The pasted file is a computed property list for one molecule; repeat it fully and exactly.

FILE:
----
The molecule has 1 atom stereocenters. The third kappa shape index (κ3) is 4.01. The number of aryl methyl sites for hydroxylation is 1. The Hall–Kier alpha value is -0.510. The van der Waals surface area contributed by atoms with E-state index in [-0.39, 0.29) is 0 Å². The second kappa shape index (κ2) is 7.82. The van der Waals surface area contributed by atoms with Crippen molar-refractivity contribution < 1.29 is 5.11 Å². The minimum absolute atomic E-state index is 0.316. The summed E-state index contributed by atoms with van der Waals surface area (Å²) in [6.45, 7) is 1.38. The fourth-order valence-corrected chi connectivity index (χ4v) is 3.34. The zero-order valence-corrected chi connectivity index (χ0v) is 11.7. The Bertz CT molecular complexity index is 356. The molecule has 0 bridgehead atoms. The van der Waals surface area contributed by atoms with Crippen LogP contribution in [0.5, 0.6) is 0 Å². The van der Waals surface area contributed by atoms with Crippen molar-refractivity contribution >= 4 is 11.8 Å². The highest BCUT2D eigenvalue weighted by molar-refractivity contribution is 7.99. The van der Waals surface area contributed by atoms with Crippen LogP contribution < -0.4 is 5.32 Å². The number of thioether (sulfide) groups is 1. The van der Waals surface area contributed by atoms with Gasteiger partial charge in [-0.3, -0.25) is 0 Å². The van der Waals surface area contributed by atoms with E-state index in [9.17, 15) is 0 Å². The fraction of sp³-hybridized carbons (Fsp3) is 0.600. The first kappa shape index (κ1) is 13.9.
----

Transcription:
The molecule has 1 atom stereocenters. The third kappa shape index (κ3) is 4.01. The number of aryl methyl sites for hydroxylation is 1. The Hall–Kier alpha value is -0.510. The van der Waals surface area contributed by atoms with E-state index in [-0.39, 0.29) is 0 Å². The second kappa shape index (κ2) is 7.82. The van der Waals surface area contributed by atoms with Crippen molar-refractivity contribution < 1.29 is 5.11 Å². The minimum absolute atomic E-state index is 0.316. The summed E-state index contributed by atoms with van der Waals surface area (Å²) in [6.45, 7) is 1.38. The fourth-order valence-corrected chi connectivity index (χ4v) is 3.34. The zero-order valence-corrected chi connectivity index (χ0v) is 11.7. The Bertz CT molecular complexity index is 356. The molecule has 0 bridgehead atoms. The van der Waals surface area contributed by atoms with Crippen LogP contribution in [0.5, 0.6) is 0 Å². The van der Waals surface area contributed by atoms with Crippen molar-refractivity contribution >= 4 is 11.8 Å². The highest BCUT2D eigenvalue weighted by molar-refractivity contribution is 7.99. The van der Waals surface area contributed by atoms with Crippen LogP contribution < -0.4 is 5.32 Å². The number of thioether (sulfide) groups is 1. The van der Waals surface area contributed by atoms with Gasteiger partial charge in [-0.3, -0.25) is 0 Å². The van der Waals surface area contributed by atoms with E-state index in [9.17, 15) is 0 Å². The fraction of sp³-hybridized carbons (Fsp3) is 0.600. The first kappa shape index (κ1) is 13.9.